Yes, I wanted the walls to be uneven, patchy and textured but having the patches from old plug sockets still visible was not the look I was going for. The walls were also bubbling which created lots of little bumps in the plaster.

So at this point the brand got in touch (they rang me from their HQ in Germany) after I had tagged them in on my stories. To give them their credit, I can not fault their customer service. They did everything to help me and made me realise my mistakes (in the kindest possible way). Yes, I should have used a sealer and, no, I should not have had to do nine coats. Two or three coats is normally adequate.

I asked them about repainting in regular emulsion and they said it should be fine. As advised, I waited two weeks for the paint to cure but even after that time, the limepaint still left a chalky residue on my hand if rubbed against the walls. So I sanded everything back, including all the bumps the paint had created and set to with a roller and some good old brilliant white.

The paint did not go on well though, ironically for a limepaint that didn’t cover up anything underneath it, it sure did do a good job of penetrating through the emulsion on top of it. More distressing though, was the areas where the walls had bubbled as the plaster was literally just falling off the walls.

This is one of five areas where the plaster has fallen off the walls

With a bit of help from our chemically laden friend, Zinsser, we managed to seal these troublesome areas (think paint, sand back, paint, sand back, paint etc) and then we proceeded with three more coats of emulsion until we were happy with the finish. When inspected closely, however, the walls really are in a bad state of repair now. The limewash has damaged the walls where the plaster has just fallen off and left pockets of circular indents where it bubbled. If we had more pennies and willpower in the bank, it would be getting replastered.

After 13 coats of paint and a month of hard work, the room is essentially just a white box. Ha! I am happy with it for now though and I wanted to see how the emulsion lasts on these chalky walls before investing in a more interesting colour. Having had our bedroom in chaos for a month it’s just nice to get it a bit more organised and concentrate on something else for awhile.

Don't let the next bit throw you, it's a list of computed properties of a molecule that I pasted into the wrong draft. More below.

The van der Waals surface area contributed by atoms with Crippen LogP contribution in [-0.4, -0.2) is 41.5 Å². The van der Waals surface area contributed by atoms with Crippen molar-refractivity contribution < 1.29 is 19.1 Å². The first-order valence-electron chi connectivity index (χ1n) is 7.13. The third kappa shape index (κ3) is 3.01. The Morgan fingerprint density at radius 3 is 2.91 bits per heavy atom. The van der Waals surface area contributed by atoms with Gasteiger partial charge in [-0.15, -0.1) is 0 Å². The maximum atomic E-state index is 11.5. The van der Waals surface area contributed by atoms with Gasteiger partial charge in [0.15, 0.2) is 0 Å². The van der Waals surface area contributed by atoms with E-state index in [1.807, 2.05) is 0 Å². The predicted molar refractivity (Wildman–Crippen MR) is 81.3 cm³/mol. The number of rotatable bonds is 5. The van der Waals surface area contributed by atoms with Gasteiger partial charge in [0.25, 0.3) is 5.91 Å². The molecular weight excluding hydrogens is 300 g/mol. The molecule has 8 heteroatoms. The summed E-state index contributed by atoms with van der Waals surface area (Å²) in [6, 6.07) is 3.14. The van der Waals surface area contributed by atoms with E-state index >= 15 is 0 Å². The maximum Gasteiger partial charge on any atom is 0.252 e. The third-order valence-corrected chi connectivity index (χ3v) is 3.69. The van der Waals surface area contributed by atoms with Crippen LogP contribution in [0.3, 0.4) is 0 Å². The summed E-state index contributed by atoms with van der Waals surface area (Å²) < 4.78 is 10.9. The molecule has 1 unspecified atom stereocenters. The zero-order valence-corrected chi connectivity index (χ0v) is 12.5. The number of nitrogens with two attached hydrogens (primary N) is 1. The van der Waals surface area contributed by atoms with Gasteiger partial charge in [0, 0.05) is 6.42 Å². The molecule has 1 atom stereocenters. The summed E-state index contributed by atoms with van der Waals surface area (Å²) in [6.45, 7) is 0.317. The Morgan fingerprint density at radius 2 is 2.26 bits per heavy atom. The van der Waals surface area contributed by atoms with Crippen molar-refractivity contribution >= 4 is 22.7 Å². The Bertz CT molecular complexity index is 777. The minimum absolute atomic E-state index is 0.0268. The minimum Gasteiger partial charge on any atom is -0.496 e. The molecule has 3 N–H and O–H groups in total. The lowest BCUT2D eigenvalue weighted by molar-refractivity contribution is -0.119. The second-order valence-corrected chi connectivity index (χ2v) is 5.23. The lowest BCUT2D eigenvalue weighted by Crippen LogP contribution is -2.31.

In conclusion…

Make sure you read all the instructions and unless your walls are in perfect condition, use an undercoat. As for having to do nine coats – I have no idea why the colours didn’t really work out for me and nor did the lovely person I spoke to on the phone. And that’s the thing. I think this paint is unpredictable and whilst some people get incredible results, some people can’t and to me, the paint is too expensive (and the labour too intensive) to be making that kinda gamble again.

I don’t like how it made the plaster crumble, how it still rubbed off on your hands after two weeks, how it would be impossible to clean and how stubborn it was when repainting with emulsion. If you think you can make it work, go for it, I would love to be proven wrong.

As for the rest of our renovation, we have had a wall knocked down, given our kitchen a complete budget makeover and replastered/decorated four more rooms in the space of five months. I’ve had a lot of colour schemes to think about and this is the first decision/mistake I’ve not been happy with. So, whilst the money and time lost is annoying, with a project this size, it would be totally unrealistic to expect everything to go smoothly.

We move on and I look forward to showing you the bedroom when it’s finished – completed with it’s budget brilliant white walls!

Have you used limepaint before? Or is it something you’re considering? Let me know in the comments below…

The floors still need doing and the rest of the room styled, but I’m thankful to have the walls finally done!